How to Build Your Credit Score
Building your credit score can be challenging, especially if have no credit history.
This situation can feel like a catch-22. You need credit to build credit, but it’s hard to get credit without credit.
Rest assured, there are ways to build your credit score from the ground up, and we’re here to walk you through them.
How your credit score works
Your FICO credit score is a three-digit number ranging from 300 to 850 used to indicate your ability to repay debt. The lower your credit score, the less financially responsible you seem.
Lenders use your credit score to determine whether to approve you for a loan and what interest rates to charge. Rental companies often check your credit score before accepting you as an apartment tenant. And while less common, potential employers may even check your credit before offering you a job.
Why does your credit score matter?
A bad credit score can prevent you from getting an auto loan, a mortgage, or even a job. It can also affect where you’re able to live by limiting your housing options.
If you’re dreaming of starting a small business, having bad credit can mean not qualifying for a business loan to cover your startup costs.
You also need credit for many utilities, including cable, water, electricity, and cell phone service. If you don’t have an established credit history, you’ll probably need to come up with a cash down payment to begin many utility services.
What factors make up your credit score?
There are several factors that go into calculating your credit score:
The most significant factor in determining your FICO credit score is your payment history. In fact, payment history makes up 35% of your score.
Your payment history reflects whether you’ve paid your bills on time and how you’ve resolved any late payments. In addition, it details any accounts sent to collections, debt settlements, charge-offs, foreclosures, bankruptcies, wage garnishments, and public judgments.
Paying your bills builds this portion of your credit score over time. So, stay mindful of due dates and, if you must make a late payment, pay as early as possible (the later your payments, the greater the hit to your credit score).
Amounts you owe
Comprising 30% of your credit score, the second-largest factor is how much money you owe. This component is often referred to as your credit utilization ratio.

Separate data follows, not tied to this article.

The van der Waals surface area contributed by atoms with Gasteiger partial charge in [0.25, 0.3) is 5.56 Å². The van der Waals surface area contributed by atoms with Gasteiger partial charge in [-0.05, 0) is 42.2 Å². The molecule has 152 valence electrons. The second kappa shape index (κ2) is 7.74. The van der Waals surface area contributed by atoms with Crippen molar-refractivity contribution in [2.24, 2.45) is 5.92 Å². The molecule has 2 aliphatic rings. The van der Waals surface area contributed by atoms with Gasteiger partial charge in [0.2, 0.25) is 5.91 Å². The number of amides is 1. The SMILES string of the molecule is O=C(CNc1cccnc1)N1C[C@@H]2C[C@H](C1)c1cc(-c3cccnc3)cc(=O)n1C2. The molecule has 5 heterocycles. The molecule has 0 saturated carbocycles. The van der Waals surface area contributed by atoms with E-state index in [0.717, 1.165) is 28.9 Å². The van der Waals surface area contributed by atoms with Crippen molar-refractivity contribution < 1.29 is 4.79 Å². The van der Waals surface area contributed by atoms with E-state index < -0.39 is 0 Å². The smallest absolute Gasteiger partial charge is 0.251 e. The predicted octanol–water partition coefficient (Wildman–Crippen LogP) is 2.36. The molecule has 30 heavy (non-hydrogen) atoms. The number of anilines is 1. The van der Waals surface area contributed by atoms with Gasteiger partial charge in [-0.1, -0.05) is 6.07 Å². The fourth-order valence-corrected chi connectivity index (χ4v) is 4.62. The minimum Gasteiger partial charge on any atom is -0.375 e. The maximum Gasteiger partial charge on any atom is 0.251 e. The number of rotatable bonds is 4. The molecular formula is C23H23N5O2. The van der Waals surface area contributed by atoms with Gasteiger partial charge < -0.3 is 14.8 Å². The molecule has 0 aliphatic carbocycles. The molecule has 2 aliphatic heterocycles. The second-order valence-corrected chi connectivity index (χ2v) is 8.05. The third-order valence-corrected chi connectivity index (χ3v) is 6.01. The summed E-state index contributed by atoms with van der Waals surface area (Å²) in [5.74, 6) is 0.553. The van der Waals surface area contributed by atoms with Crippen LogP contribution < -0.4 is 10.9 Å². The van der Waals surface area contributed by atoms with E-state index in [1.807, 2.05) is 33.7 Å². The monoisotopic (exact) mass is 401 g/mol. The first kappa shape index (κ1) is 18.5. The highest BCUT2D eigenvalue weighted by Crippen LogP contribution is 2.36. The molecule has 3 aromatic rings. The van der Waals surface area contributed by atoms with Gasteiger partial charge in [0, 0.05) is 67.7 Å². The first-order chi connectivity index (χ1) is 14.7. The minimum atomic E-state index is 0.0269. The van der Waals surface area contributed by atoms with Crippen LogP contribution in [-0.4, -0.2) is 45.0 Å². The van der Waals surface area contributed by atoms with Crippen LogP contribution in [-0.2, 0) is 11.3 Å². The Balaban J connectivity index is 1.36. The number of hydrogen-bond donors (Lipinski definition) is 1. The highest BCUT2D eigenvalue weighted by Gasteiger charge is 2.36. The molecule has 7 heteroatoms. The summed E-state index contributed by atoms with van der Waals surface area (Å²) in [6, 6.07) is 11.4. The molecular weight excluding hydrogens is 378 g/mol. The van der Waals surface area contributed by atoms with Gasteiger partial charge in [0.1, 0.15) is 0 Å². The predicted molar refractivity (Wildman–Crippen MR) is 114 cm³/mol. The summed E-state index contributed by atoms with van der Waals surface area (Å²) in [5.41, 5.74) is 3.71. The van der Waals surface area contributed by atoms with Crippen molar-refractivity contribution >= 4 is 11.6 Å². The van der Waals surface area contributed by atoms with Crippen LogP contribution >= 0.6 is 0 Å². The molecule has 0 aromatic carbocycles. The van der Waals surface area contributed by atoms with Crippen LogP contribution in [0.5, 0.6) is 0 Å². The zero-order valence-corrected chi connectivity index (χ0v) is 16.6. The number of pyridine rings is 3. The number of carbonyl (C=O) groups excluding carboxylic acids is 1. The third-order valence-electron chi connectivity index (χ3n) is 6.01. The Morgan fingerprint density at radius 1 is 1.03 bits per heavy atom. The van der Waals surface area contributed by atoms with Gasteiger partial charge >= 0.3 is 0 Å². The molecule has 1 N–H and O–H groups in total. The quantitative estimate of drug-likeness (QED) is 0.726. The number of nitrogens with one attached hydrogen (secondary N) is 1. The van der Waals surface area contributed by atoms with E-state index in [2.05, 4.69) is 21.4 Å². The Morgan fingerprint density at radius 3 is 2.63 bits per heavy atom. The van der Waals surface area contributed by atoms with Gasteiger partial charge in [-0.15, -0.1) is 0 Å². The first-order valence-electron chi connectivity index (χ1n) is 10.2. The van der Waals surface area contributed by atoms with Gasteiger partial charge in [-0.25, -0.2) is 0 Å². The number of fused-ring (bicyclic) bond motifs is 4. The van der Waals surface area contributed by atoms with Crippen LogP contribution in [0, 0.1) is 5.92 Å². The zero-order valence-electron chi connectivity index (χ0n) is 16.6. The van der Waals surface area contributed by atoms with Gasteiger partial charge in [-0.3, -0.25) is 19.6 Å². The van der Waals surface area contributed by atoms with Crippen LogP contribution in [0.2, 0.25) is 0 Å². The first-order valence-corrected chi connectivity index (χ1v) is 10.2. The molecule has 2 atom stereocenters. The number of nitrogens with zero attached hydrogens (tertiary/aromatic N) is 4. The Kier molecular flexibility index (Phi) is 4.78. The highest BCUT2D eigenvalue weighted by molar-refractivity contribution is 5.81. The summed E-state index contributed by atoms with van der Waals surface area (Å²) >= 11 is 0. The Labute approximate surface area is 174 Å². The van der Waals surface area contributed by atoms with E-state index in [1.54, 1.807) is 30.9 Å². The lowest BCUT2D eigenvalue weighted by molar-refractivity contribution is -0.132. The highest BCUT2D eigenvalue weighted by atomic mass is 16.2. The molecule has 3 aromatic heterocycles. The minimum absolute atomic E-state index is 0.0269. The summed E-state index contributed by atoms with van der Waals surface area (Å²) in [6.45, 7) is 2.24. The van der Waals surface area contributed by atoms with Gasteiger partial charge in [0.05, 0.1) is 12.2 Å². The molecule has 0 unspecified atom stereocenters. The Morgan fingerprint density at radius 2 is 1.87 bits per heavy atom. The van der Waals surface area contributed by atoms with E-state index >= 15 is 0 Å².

The best way to improve your credit score is to keep your credit utilization ratio below 30%. You can use a credit utilization ratio calculator to determine your current percentage.
Credit history length
The length of time you’ve been using credit contributes 15% to your credit score. That’s why financial experts recommend keeping older accounts open even if you no longer use them.
Closing an old account, such as a charge card for a store you no longer shop at, can bring down your credit score by more than you realize.
New credit comprises about 10% of your FICO credit score. This includes your latest accounts and any credit you’ve applied for recently.
When you apply for a new credit card or loan, lenders usually perform what’s referred to as a hard inquiry. Hard inquiries temporarily reduce your credit score and can stay on your credit report for up to two years. Therefore, you want to be mindful of how often you apply for credit when building your credit score.
The final 10% of your FICO credit score shows whether you have a healthy mix of different types of credit. For example, if you only have credit cards in your credit history, your score might get a small boost from adding an auto loan, store account, mortgage, or personal loan.
Ways to build your credit score
Understanding how to build your credit score is key when trying to establish a credit history. Here are a few ways to get started:
Get a secured credit card
One of the quickest ways to build credit is to use a secured credit card.